ILO Response to the Syrian Refugee Crisis in Jordan

The ILO has developed its own development-focused strategy to respond to the crisis in Jordan.

Briefing note | 21 November 2013
Since 2012, the flow of refugees from Syria to neighbouring countries has continued unabated and today constitutes one of the largest, most protracted humanitarian emergencies of its kind. The effects of the crisis are also increasingly spilling over into neighbouring countries’ economic and social spheres, resulting in loss of economic activity and income as well as dwindling access to quality public services.

The UNHCR in Jordan counts an expanding Syrian refugee population of over 550,000 by mid-November 2013, of which 130,000 Syrian refugees are hosted in the Al Zaatari camp. By August 2013 the Lebanese government estimated 914,000 refugees (including 92.000 Palestinian refugees from Syria) had entered the country, equivalent to 21 per cent of the native population. Based on current trends, by the end of the year the UNHCR predicts that 1.3 million and 650,000 Syrian refugees will enter Lebanon and Jordan respectively .

The refugee-receiving countries of Jordan and Lebanon were already experiencing difficult economic conditions before the Syrian crisis led to a dramatic increase in labour supply, which has added considerable pressure on their fragile labour markets.

While the socioeconomic and labour market situations in both countries may differ in many aspects, the impact of the refugee crisis has the following consequences:
  1. Rising unemployment, with considerable impact on youth and unskilled workers.
  2. Competition, pressure on wages and deteriorating working conditions, with an increase in informal employment.
  3. The worst forms of child labour among refugees are on the rise, with evidence of forced labour emerging.
  4. Depletion of livelihoods in the host community economies as a result of strained labour market conditions, lower earnings, and a rise in the cost of goods and services.
  5. Weak labour market governance and capacity of governments to adequately respond to the situation.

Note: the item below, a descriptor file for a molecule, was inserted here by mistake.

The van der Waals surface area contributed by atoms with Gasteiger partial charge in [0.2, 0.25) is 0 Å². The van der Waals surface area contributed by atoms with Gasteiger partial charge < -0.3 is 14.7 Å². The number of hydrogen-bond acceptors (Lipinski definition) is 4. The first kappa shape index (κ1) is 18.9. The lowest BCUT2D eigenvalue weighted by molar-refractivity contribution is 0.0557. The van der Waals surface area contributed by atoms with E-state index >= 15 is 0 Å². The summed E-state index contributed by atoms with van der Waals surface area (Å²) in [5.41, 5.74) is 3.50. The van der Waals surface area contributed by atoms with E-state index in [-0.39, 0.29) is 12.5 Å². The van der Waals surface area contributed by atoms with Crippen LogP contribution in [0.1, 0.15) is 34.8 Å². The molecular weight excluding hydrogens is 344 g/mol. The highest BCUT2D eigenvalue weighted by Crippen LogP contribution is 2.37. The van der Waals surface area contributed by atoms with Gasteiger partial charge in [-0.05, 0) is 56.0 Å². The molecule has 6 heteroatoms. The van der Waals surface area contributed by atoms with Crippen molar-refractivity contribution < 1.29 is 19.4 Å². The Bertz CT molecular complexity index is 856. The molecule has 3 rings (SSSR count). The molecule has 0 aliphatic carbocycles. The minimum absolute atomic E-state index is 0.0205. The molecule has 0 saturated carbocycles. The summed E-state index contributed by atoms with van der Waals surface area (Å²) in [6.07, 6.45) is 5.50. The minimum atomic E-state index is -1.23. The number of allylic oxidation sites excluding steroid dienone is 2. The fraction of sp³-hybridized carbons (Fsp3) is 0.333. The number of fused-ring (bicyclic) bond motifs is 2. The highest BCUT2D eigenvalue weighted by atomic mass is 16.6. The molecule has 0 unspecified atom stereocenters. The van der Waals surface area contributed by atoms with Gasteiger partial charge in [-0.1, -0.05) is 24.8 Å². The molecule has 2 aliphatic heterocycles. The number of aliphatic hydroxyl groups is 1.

The ILO Strategy

Against this backdrop, the UN is preparing a strategy that looks beyond the immediate humanitarian assistance and provides a regional resilience-based development response to address the short, medium, and long-term impact on neighbouring countries. As such, the ILO has developed its own development-focused strategy to respond to the crisis in Jordan and Lebanon.

The ILO strategy builds on its core mandate for the promotion of employment, social dialogue, social protection and international labour standards to complement existing and planned country-level and regional response programmes such as the Syria Regional Response Plans and the UN Strategic Framework on Jordanian vulnerable host communities.

The strategy focuses on employment and livelihoods for refugees as well as host communities and is premised on:
  • Investment in the capacity and ownership of local actors.
  • Implementation of projects that lead to employment and Decent Work outcomes in the short-term as well as transferable long-term local and national benefits.
  • Support of better regulation of the presence of Syrian workers in the labour market by introducing job placement mechanisms and promoting measures to prevent unacceptable working conditions.
  • Linkages between national and humanitarian responses to Syrian child labour through policy coherence with national action plans.
  • Provision of policy development support to governments as well as national and international partners in active labour market programmes including entrepreneurship development and identification of employment opportunities.
The ILO’s work so far has focused on immediate action to build a knowledge base on the impact of the Syrian crisis on the labour market in Jordan and Lebanon, the incidence of child labour amongst Syrian refugees, the bolstering national response capacities, and support to adversely affected host communities. Currently, the ILO is finalizing its programming framework towards an enhanced response in 2014 that builds on the initial results of various labour market surveys conducted in 2013.


The ILO strategy will aim to achieve the following objectives and translate them into country specific interventions:
  • Contribute to building the resilience of host communities by enhancing access to employment opportunities and livelihoods.
  • Strengthen institutional capacity and coordination to combat unacceptable forms of work, with a focus on child labour.
  • Support policy development to ensure an employment rich national response, embedded in the principles of decent work.